A hearing is NOT REQUIRED in a Motion to Recuse. If the Motion is facially sufficient, the the court MUST grant the motion. Your motion must be filed within 10 days of the event.
This response does not create an attorney-client relationship. Unless you are already a client of the Mallory Law Group, pursuant to an executed employment agreement, you should not use, interpret, or rely on this response as legal advice or opinion. Do not act on any information in this response without seeking legal advice. Earl K. Mallory
Yes, one could reasonably believe that you might not get a fair hearing. You would need to file a timely motion for the judge's recusal and state with particularity the reasons why you believe the judge can't be fair and impartial. If the judge is recused then a new one will be assigned. However, once there is a replacement judge it is significantly harder to get that one recused if you believe they also can't be fair and impartial. Do yourself a favor and hire a lawyer to handle this and the actual case.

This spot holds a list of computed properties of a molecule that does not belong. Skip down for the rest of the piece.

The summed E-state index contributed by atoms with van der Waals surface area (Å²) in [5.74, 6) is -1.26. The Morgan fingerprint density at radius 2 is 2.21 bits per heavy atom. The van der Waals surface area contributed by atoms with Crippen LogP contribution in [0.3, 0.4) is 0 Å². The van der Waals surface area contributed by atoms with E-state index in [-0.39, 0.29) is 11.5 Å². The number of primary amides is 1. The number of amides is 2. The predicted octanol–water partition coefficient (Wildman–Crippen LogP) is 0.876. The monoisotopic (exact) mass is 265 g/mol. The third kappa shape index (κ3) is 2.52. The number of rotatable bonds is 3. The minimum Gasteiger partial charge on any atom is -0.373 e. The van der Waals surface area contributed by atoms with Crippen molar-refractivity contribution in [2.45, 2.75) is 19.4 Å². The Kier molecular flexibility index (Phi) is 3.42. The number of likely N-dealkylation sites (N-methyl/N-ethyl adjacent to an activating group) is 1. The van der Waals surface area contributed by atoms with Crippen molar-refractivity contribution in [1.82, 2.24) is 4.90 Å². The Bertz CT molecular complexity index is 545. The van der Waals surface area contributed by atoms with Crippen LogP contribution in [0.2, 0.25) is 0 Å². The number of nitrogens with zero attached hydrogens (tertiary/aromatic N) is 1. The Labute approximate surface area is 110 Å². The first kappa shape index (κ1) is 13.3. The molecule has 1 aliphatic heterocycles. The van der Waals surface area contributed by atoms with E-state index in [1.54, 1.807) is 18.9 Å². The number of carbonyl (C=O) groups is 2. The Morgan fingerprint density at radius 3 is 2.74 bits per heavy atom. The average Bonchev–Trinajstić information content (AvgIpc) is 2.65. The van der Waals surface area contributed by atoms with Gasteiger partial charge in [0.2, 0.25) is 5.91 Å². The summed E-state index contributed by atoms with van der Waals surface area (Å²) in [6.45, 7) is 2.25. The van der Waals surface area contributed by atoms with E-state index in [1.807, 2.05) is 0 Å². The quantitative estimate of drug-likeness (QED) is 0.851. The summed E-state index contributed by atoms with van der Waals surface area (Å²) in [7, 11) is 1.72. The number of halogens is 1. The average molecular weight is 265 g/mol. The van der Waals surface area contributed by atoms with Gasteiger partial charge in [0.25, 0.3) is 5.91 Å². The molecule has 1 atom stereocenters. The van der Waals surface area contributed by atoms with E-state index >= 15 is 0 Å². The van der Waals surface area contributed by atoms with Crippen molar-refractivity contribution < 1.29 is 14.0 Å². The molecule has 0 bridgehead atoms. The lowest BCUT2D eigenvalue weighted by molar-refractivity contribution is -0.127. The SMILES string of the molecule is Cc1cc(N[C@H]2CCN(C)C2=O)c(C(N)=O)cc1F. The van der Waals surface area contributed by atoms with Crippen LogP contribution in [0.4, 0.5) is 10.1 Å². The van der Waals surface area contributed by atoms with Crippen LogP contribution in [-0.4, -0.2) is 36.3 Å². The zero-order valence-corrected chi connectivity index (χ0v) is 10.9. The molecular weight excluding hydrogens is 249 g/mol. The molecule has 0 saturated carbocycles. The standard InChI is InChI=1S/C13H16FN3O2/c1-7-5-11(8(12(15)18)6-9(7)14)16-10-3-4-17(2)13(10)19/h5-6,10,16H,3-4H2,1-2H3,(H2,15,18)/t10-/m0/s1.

This is not to be considered legal advice nor does an attorney-client relationship exist.
Remember that the judge you have will be the same one that will hear your recusal, so draft any motion very carefully. You might just want to get any further issues heard in front of a GM. This might be a good time to hire an attorney.
Legal disclaimer: Ms. Braaten's answer to your question does not establish an attorney client relationship, but rather is meant to share knowledge with the general public. For specific advise on your case, you need to consult one on one with an family law attorney.
Recusal of a judge is not a matter to be taken lightly. Although judges are not supposed to take a motion to recuse personally, it is human nature not to be able to put it completely out of mind. A motion to recuse while not complex requires adherence to certain specified criteria. You would be best served contacting an attorney to assess your position.